Chumash pictograph

A color-enhanced image shows a Chumash pictograph, an example of a tribal cultural resource. Updated county guidelines for assessing cultural resources have been OK'd by the Planning Commission and forwarded to the Board of Supervisors for final approval.

Contributed Photo, Millennium Twain

Revisions to guidelines planners use to assess the significance of historical resources got a thumbs-up from the Santa Barbara County Planning Commission and will now go to the Board of Supervisors for the final OK.

Commissioners meeting Wednesday in Santa Maria voted 3-0 to recommend approval of the updates, with Chairman C. Michael Cooney absent and the 3rd District seat as yet unfilled.

No one from the public was at the hearing to comment on the changes to how the county assesses the impacts that projects can have on cultural resources.

The revisions specifically apply to the “thresholds of significance” or the “quantitative, qualitative or performance level” of project mitigation measures that would have a significant impact on a historical resource if not met but would be considered less than significant if complied with.

A county staff report indicates the updates are the first made to the chapter on threshold guidelines in nearly a quarter of a century, although the manual that includes them has been updated more than half a dozen times.

They reflect changes in the California Environmental Quality Act made over the last 24 years, although the criteria for determining the importance of a historical resource are slightly different from those used by the state, said Glenn Russell, director of the County Planning and Development Department.

“CEQA has changed so significantly from the early ’90s when these guidelines were adopted, and there’s a lot of good stuff in there to rely on,” Russell said of the updates.

Divided into archaeological, tribal cultural and historic categories, cultural resources are defined as those listed in or eligible for the state Register of Historical Resources or a local registry, identified as significant in a resource survey or deemed by a lead agency to be significant to the architectural, engineering, scientific, economic, agricultural, educational, social, political, military or cultural history of the state.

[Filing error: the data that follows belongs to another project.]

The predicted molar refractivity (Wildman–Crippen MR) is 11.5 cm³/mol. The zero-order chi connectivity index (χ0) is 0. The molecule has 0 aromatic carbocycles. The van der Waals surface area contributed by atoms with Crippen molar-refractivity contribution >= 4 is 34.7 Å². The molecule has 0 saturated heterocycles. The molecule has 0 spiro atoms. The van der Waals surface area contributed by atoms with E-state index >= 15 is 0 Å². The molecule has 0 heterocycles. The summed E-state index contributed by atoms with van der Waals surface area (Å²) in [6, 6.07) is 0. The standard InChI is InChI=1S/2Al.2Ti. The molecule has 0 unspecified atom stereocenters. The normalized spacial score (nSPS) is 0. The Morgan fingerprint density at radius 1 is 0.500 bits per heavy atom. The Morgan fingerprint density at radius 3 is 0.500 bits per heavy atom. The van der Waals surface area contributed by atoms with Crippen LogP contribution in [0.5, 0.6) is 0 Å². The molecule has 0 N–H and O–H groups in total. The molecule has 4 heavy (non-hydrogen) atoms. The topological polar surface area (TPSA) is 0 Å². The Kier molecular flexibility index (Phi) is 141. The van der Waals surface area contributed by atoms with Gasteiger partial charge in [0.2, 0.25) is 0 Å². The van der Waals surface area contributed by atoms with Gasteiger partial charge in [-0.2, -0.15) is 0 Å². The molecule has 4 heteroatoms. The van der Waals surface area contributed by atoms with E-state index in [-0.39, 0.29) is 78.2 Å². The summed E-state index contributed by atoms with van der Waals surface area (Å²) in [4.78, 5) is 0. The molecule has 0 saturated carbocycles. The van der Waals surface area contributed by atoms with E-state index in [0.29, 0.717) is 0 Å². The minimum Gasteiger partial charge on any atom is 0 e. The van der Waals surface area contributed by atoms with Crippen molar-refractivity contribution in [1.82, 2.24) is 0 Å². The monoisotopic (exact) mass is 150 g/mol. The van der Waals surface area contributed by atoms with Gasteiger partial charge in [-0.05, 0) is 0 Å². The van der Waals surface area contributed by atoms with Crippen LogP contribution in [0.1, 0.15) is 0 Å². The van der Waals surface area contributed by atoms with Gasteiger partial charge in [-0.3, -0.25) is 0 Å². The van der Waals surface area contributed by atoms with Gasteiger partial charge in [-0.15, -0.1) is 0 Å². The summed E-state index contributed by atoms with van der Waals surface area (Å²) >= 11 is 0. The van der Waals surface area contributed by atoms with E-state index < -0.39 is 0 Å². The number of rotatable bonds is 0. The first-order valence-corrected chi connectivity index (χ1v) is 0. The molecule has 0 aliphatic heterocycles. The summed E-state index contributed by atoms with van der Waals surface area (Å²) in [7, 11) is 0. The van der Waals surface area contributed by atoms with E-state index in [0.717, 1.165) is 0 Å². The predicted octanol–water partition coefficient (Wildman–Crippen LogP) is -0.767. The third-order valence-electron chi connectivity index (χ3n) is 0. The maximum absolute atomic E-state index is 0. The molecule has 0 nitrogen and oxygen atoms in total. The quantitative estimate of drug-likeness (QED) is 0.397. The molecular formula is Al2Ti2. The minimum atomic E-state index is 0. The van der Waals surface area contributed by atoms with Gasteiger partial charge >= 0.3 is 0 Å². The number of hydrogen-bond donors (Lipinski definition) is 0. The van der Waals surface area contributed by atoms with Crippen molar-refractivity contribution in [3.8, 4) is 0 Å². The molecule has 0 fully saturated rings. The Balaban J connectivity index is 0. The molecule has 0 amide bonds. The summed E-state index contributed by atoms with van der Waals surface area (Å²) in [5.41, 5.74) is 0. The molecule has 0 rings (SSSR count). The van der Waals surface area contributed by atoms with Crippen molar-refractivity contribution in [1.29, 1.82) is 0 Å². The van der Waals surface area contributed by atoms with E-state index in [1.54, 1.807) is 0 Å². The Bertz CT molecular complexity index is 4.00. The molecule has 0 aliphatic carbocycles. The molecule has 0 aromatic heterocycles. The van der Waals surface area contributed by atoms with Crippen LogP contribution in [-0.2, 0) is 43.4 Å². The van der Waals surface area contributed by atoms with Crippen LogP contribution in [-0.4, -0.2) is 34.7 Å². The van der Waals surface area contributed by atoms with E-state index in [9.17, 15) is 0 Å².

A lead agency can determine the significance of archaeological and historical sites, assess the impact of a project on those sites and develop mitigation measures.

However, when it comes to tribal cultural resources, which were added to CEQA as a category in 2015, lead agencies must involve Native American tribes in assessing their significance, evaluating potential impacts and determining mitigation measures, and the county guidelines have been updated to reflect those requirements.

Russell said that under CEQA, tribes are considered experts in those processes and “may be given permanent conservation easements” to assure resources are protected.

Basically, “tribal cultural resources” refers to “things that are important to tribes,” Russell said, and they can be sites, locations, features, sacred places and objects with a cultural value to the tribe or a cultural landscape with a clearly defined geographical area.

Consultation with tribes is required on all negative declarations, mitigated negative declarations and environmental impact reports for all projects because California is blanketed with Native American sites.

Many of them are considered sacred, but sometimes that may not be known or suspected.

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Russell told commissioners about a proposed project that involved a hill on private property. County staff was in the process of evaluating the project when they were informed it wasn’t just any hill.

It was known to the Chumash as “anapamu,” meaning “the rising place,” and it was considered sacred to the Santa Ynez Band of Chumash Indians.

The name lives on today as a street in Santa Barbara, but as with all Native American sacred sites, the location of the hill is confidential.

In most cases, the only way to identify a particular location as a sacred site is to ask the Native American Heritage Commission to conduct a sacred lands search, which will result in essentially a “yes it is” or “no it is not” answer, Russell said.

Under the new CEQA guidelines, tribes must request a consultation within 30 days of an offer to consult from a lead agency. The consultation ends, however, as soon as agreement is reached or once it is clear no agreement will be reached.

The county’s updated guidelines also include a number of tools for evaluating cultural resources and project impacts, including how to deal with the discovery of human remains, an initial study checklist, formats for fieldwork results, examples of typical adverse impacts and common methods of mitigating impacts and a sample negative historic resources report letter.

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